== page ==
“It is like a pyramid scheme and we’re the worker ants at the bottom”

Amazon workers in Downriver Michigan speak to SEP candidate Niles Niemuth

By our reporters
31 October 2018

With a week to go before the November 6 midterm elections, Socialist Equality Party candidate for Michigan’s 12 congressional district Niles Niemuth and a campaign team spoke with workers at the recently-opened Amazon facility in Romulus, the western most city in Detroit’s Downriver suburbs. The facility lies just outside the boundaries of the congressional district but employs workers from throughout the area.

Romulus, like the rest of Downriver, is home to a working-class population of nearly 24,000 people. The region has been devastated by deindustrialization over the past 30 years. The largest single employer is now the Detroit Metropolitan Airport, which offers largely low-wage service jobs, where many Amazon employees work as a second job.

The Amazon facility in Romulus was opened in August and built with a $5 million grant provided by the Michigan state government. Amazon routinely selects areas that are hit by high unemployment and underemployment, where workers have no choice but to accept the brutal conditions and poverty level wages that it offers. For many workers in Romulus, Amazon is a relative improvement compared to fast-food jobs with no benefits.

The recent announcement that the minimum wage will eventually be $15 an hour—which is yet to kick in for many workers at the Amazon facility—has also made the job more attractive, despite the fact that this wage would condemn workers to a lifetime of poverty and make many unable to collect any government assistance.

Aaliyah and Katera, both 20 years old, have been working at Amazon for a month and a half while they study nursing. “I have about $17,300 in student loans,” Katera said, “and I’m making $12.75 an hour here.”

Aaliyah (center) and Katera (right) with Niles

“The employers know that there is nothing here for us, so they offer us low wages because nowhere else will give us so many hours,” Katera said. “If you’re a young person around here, you can get a job at Wendy’s or other fast food. Really it is like a pyramid scheme, and we’re the worker ants at the bottom.”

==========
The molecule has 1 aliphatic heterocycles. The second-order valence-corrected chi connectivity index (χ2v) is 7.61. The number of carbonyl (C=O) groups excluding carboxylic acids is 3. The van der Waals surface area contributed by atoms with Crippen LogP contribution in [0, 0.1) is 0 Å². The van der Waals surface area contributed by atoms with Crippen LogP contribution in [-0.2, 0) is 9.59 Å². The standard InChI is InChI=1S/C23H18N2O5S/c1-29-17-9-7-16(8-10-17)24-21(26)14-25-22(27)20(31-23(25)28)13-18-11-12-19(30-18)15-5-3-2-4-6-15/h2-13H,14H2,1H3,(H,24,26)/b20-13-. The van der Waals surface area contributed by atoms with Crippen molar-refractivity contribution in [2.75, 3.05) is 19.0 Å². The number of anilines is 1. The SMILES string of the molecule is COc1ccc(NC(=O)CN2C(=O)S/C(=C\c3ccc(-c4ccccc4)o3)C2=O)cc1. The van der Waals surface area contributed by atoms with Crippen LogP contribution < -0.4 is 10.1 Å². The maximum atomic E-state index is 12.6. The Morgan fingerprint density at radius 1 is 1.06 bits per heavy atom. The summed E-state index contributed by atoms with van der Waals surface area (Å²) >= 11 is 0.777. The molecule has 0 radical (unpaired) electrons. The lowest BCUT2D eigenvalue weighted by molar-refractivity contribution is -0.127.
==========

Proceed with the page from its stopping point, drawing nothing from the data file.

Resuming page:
Aaliyah and Katera had heard about the Trump administration’s decision to deploy over 5,000 troops to the southern border against immigrant workers seeking to enter the US. Katera said, “I hate the Trump administration. These attacks on the immigrants are being used to try to get people to follow him, people who don’t understand that other workers are just trying to come here for a chance at living.”

Neither Katera nor Aaliyah believed that the Democrats were an opposition to the Trump administration. “All the Democrats are really worried about is big business,” Katera said. “They want to make sure the people who are already making a lot of money are doing OK. My whole life they’ve been doing something and messing with someone in the Middle East. It’s really just about keeping our feet in other places.”

Katera noted the recent attacks on food stamp eligibility by the Trump administration. “Now Trump is hitting the people with the least,” she said. “How do you expect a mother trying to work 40 hours when she has young kids and no car? They’re not giving you a choice.” Aaliyah added: “And then when you get a job, it’s minimum wage.”

They were both angered by the fact that Amazon’s CEO Jeff Bezos—the world’s richest man—has a personal wealth of over $150 billion, the product of the brutal exploitation of more than 500,000 Amazon workers all around the world. “My whole life, I’ve never seen much money,” Katera said. “So, to think that someone has $150 billion, what can you do with that? What are you going to do? It could be spread out so much better to the world’s people.”